There was a charm to Raising Hope when it first aired, and it tended to retain some of that charm in the form of jabs at the network broadcasting it (Fox) when I came back to it in Season Three, but there seemed to be some writing on the wall for the show as it came to its fourth season, which I will get to in a second.
The show's creator, Greg Garcia had been responsible for in Season Three and other shows before developing Raising Hope, but I presume he felt the demands of Hope taking a toll on him, and he decided to develop The Millers. The CBS-aired show gave him the chance he needed to focus on that and depart from Hope, turning things over to Timothy Stack and Mike Mariano, who were with Garcia on the first three seasons. The show had another setback as it was moved from Tuesdays to Friday nights. The core of the show was still there in Jimmy (Lucas Neff) and Sabrina (Shannon Woodward, The Riches), along with Jimmy's parents Virginia (Martha Plimpton, The Goonies) and Burt (Garrett Dillahunt, No Country For Old Men), and his grandmother Maw Maw (Cloris Leachman, Young Frankenstein).
Note: Mild spoilers may be touched upon though nothing of any real consequence for a lame duck situation comedy. But still, avert your eyes if you wish.
The show's management turnover seemed to be reflected in how Raising Hope was unfolding in Season Four. Sure, we managed to see Virginia's father in a recurring role, played by the usually excellent Jeffrey Tambor (Arrested Development). But by and large, Season Four of Hope tended to lean a little too heavily on the classic sitcom format with little new wrinkles for the family to tackle with newfound vigor. The Chance family seemed to change a little bit also. The relationship between Burt and Jimmy went from goofy father who managed to share some paternal experience with his son who was raising a daughter at a young age to one where the experience was tapped and, well, they also seemed like drinking buddies in Season Four. The goofiness replaced the poignancy in Hope's last season and it paid the price…WITH ITS LIFE!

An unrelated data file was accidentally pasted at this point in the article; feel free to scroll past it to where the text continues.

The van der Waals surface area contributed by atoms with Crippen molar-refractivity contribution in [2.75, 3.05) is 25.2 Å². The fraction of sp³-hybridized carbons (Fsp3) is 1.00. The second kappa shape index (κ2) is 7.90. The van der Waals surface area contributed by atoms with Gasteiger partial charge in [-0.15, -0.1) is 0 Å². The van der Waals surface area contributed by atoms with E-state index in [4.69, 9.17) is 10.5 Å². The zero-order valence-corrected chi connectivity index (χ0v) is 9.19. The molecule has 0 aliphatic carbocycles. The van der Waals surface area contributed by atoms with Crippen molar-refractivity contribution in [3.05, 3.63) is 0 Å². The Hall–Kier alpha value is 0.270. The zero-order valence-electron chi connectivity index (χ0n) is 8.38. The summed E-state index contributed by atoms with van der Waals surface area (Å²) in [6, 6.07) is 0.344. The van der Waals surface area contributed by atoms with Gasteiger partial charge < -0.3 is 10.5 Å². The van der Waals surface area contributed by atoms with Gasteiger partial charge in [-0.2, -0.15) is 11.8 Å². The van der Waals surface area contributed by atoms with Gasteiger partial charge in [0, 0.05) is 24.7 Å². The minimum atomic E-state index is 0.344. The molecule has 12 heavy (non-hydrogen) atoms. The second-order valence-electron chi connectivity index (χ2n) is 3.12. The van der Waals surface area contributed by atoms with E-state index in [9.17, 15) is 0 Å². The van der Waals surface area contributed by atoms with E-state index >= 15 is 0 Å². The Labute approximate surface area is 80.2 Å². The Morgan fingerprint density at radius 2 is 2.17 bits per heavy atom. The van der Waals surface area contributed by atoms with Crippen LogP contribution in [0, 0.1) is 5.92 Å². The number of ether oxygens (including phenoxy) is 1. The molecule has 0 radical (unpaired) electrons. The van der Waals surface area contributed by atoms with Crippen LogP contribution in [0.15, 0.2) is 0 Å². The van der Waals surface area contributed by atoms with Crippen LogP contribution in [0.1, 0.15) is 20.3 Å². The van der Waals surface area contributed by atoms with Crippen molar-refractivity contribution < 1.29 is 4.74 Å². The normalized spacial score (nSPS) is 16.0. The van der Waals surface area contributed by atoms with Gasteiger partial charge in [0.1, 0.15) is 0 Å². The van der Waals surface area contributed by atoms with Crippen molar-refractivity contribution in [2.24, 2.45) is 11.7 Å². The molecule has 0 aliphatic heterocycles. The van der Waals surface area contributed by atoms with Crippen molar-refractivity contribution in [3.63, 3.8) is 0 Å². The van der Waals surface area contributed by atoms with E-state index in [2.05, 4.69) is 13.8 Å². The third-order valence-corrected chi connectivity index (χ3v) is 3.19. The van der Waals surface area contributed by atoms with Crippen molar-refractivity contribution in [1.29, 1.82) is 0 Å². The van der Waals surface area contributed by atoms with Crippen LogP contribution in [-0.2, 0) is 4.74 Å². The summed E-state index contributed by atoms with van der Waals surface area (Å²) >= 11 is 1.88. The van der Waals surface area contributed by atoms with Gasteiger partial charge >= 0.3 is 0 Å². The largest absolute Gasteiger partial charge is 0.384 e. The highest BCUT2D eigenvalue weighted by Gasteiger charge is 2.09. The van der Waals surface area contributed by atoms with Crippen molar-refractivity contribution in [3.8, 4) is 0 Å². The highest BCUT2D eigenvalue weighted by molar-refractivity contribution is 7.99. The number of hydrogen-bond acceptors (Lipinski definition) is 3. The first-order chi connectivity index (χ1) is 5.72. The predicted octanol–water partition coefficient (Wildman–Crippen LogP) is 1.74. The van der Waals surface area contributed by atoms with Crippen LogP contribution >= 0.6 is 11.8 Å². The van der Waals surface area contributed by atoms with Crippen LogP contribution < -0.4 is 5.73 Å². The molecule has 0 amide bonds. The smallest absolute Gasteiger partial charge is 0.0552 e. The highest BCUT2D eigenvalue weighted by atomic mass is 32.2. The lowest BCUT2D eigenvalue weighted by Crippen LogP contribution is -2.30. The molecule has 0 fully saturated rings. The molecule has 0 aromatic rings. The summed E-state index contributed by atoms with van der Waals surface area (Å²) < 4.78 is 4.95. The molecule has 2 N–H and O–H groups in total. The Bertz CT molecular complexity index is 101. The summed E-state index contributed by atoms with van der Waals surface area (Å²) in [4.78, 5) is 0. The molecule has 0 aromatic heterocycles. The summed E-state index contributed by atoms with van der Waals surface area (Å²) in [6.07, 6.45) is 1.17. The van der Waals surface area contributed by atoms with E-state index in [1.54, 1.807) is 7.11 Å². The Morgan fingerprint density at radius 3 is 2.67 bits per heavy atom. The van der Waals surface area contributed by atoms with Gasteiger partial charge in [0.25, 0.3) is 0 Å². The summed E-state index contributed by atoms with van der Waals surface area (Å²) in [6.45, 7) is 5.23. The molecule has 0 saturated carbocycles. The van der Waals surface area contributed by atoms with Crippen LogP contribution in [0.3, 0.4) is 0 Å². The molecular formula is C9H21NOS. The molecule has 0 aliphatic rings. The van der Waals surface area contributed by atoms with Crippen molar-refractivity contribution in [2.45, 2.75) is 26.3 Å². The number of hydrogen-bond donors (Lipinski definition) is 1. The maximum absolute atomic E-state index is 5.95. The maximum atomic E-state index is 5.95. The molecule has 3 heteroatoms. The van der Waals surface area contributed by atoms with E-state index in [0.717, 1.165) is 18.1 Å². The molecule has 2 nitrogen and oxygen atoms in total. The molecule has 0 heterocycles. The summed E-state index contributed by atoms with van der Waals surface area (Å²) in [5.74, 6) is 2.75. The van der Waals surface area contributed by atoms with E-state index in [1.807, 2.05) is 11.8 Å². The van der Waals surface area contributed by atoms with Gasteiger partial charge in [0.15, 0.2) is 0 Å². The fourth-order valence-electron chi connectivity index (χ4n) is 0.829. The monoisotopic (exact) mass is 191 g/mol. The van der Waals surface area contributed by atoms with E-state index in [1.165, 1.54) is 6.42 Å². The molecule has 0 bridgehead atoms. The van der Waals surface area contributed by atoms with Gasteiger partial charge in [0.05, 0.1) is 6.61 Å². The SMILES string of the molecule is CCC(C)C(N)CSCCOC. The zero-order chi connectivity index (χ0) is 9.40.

However, to the show's credit some other familiar faces guested in Season Four that helped give it some funny moments, such as Amy Sedaris playing Virginia's cousin Delilah. Novelty casting from earlier comedies helped a newer viewer of Hope get exposed to Judith Light and Shirley Jones playing Virginia's boss and Burt's mother, respectively. Which reminds me, the show tried exploring more of Burt and Virginia's respective jobs in Season Four which, let's be honest, just weren't all that funny.
The show did have a sense that the end was coming and had a finale of sorts with "How I Met Your Mullet" and "The Father Daughter Dance" as a two-part finale that not only provided some closure to the arc of Tambor's guest starring role and to the elder Chances in general, combined with a somewhat inspired guest appearance in the end. But one gets the sense that at the end of this, the Chances will just go on and be not very memorable, which is oddly enough how Raising Hope will be remembered.
It is a shame that Raising Hope followed the suit of many shows before it, starting out nicely and providing moments of unexpected emotional depth and heart. But it did not grow out of that skin very well and the result was a show that ended a tad worse than it started, for the characters and those that viewed it.The Discs:
22 episodes of Raising Hope, spread over three discs and all presented in 1.78:1 anamorphic widescreen for your eyeholes. Nevertheless, the show looks faithful to the broadcasts, appearing natural with no saturation issues or noise when reproducing the show's color palette. Flesh tones are also natural with no color pushing involved, and darker lit moments include black levels that occasionally crush but do not completely distract. It is fine viewing material.The Sound:
Dolby Digital 5.1 surround for all of the episodes which to me, sounded a tiny bit better than the third season. There may not have been low-end fidelity for the subwoofer to engage on, but it sounds like a more robust soundtrack, with more directional effects involved and channel panning to boot. For a sitcom it is not consistent but it was noticeable in how active it was, going against my memories of the third season discs. Dialogue is also consistent and with little worry during listening, and I was mildly surprised with how Raising Hope sounded.Extras:
Nada, otra vez.Final Thoughts:
Like most final seasons of shows (True Blood as a recent example), Raising Hope went out weakly with little of consequence in storytelling, character moments or creative challenge. Technically it looked and sounded good, even if the extras were again non-existent. For fans of Hope this is a forgettable last year and for those new to the show, just as much. I will forget about this last year, hopefully as much as Greg Garcia has.